When facing the loss of a loved one to suicide, I’ve observed two camps of survivors – those who want to try and understand every detail surrounding the final act, and those who never want to know those details. I happen to fall into the former category.
In the hours following my dad’s death, I became desperate for answers. He never clued us in that anything was wrong or that suicide was something he’d ever entertained. What I knew right away were the basic facts – he shot himself in a local park at some point after work. This was all my mom and brother cared to know. But, for some reason, that wasn’t enough for me. As terrible as the details would be, I needed to know all of them because, maybe then, this inconceivable news would begin to make sense. It would be like piecing together a puzzle with the clear picture revealed once I finished. (However, I would later learn that even with all of the details I was able uncover, the puzzle of suicide will never be completed.)
This hunt for answers consumed me at first. I wanted to know how long he had been thinking about this, specifically where in the park it happened, what minute it happened, whether or not he left a note, whether or not he took his glasses off first, etc. When I arrived in my hometown, I began searching his home office for clues – but there were none. My next idea was to go to his workplace to see how he left his desk. Knowing that was the last place he had been, surely there had to be some clues there. In the next couple of days, I went there with my mom but was completely devastated when I arrived. His desk was empty. His office staff thought they were doing us a favor by packing up his things. I nearly collapsed into a chair when it hit me that my opportunity to “feel” him through the last place he was had evaporated. I wanted to sit in his chair and take in everything in the room – were there any telltale signs? Through my sobs, I asked one of his colleagues if she noticed anything out of the ordinary while cleaning his desk. She commented that there was a piece of paper with some irrational scribbles about whether or not he should take his life, which they turned over to authorities. It didn’t seem to be a note he intended to share and none of the reasons made sense. Given that, I was a bit surprised he left it out in the open but realized by that point he was definitely not thinking clearly. She also mentioned that he seemed a bit despondent and stepped out for what they thought was a meal or a break. But, he never returned. While I was infuriated and obviously distraught about his death, these small revelations brought me small shreds of comfort. My curiosity piqued, I needed to continue stringing these final moments together. The large park where he died was several miles away. I don’t know if he went straight there, but I decided to drive there after leaving his office. I kept thinking along the way that I can’t believe he drove that far, with such committed intentions. He made way through the winding, tree-lined path and past softball diamonds where both he and I played games over the years, to his final living place on this earth. When I arrived, there was a police car parked near where he and his vehicle were found. I don’t know if that was a coincidence or not. It didn’t stop me. I parked my car and proceeded to walk along the neighboring riverfront. I felt like I needed to physically see evidence of this act to believe it actually happened. I scoured the area but found nothing. In the back of my mind, I wondered if the police knew who I was and what I was doing there.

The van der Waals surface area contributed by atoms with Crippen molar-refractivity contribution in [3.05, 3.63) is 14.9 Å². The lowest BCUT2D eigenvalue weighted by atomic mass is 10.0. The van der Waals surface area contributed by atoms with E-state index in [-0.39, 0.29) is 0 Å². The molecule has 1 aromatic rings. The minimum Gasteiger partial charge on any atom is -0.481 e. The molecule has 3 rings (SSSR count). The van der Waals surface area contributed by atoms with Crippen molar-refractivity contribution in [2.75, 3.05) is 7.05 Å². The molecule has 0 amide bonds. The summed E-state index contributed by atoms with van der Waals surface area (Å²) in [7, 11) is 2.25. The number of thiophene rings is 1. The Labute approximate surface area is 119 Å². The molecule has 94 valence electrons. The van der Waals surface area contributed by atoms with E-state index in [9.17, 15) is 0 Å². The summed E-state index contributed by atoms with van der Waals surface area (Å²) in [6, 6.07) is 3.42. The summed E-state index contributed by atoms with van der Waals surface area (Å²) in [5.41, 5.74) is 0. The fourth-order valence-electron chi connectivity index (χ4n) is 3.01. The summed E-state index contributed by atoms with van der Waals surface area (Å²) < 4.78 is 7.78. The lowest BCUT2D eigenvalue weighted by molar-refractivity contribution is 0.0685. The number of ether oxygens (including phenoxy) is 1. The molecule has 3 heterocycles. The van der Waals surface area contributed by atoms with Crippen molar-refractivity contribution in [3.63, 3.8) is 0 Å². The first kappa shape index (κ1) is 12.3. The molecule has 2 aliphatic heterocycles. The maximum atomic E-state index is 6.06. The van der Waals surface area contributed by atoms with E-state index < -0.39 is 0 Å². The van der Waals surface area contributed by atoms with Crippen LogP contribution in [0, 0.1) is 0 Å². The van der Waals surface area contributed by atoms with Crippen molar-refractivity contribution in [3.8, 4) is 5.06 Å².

Over the next several days, more details began to surface as colleagues, friends and family began to compare notes. Each new revelation felt like a punch in the gut and a sigh of relief at the same time. I’d want to stop digging after each one but something in me still yearned for more. I finally arrived at a place in my grief where I found enough to visualize how the last few days unfolded. And, through his poorly-written desk note, I accepted that he got to a point where he rationalized a decision the majority of people find highly illogical. These details point to signs of depression he worked very hard to brush under the rug. They say hindsight is 20/20, but even with these details, no one would have ever anticipated suicide was on my dad’s mind. This is why I say the puzzle will never be completed – at least in our family. Not having closure is very uncomfortable, but it’s part of the baggage of suicide. I now know enough to understand he wasn’t thinking clearly (even though he thought he made perfect sense) but I will never, ever have a completed puzzle. I’m missing those key pieces here and there that only he could answer.
With the passage of time, I have shifted gears to try and collect as many memories and untold stories about my dad’s life as possible. That seemed to become more important in the long run.
Have you found yourself digging for details around a loved one’s suicide?